Animal Studies Bibliography
Culliton, Barbara J. 1991. Can reason defeat unreason? Nature 351 (13 June): 517.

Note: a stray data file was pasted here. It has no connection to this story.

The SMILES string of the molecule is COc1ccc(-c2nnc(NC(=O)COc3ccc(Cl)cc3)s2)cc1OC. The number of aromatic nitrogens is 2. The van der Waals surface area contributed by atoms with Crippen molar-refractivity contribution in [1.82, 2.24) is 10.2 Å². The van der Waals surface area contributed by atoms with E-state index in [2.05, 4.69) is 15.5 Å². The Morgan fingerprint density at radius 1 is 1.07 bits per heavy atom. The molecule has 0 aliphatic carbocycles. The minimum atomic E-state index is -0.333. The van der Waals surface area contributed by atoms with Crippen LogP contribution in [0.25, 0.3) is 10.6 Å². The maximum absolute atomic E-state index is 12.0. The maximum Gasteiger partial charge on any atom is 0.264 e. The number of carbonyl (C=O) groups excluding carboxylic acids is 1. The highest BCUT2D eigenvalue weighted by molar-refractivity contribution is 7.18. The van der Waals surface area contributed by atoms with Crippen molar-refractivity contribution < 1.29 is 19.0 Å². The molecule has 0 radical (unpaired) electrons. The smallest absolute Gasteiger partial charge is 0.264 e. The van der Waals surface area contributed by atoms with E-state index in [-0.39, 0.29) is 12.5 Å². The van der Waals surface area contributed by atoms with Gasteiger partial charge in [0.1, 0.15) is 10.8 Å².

The research community tends to assume that animal rights activists are on the fringe, but their membership numbers, funding, and political clout say otherwise. Much of the activists' power lies in their ability to call upon the support of citizens around the country to write letters in support of the cause, a base that scientists do not have. One reason scientists have so much less support, public and political, is that they aim their appeal at the head, while animal rights activist groups like PETA go for the heart. Presenting emotionally-based materials, including many photographs both of cute animals and of animals undergoing surgery or research, PETA and other groups engag[e] in disinformation campaigns and misleading emotionalism. The campaigns are particularly misleading because while the groups actually aim to eliminate all animal research, their materials suggest that they support the continuation of absolutely necessary animal research, a fib which helps them gain such a large base of support. A few government officials have recently begun to speak out against these terrorists, trying to spread the word about how crucial animal research is to continued medical advances and to protect scientists and labs from threat and attack. If scientists want to save animal research (which has already been significantly impacted by legislation requiring peer review boards for any animal use), they must move away from intellectual appeals, which will not overcome the activists' emotionalism.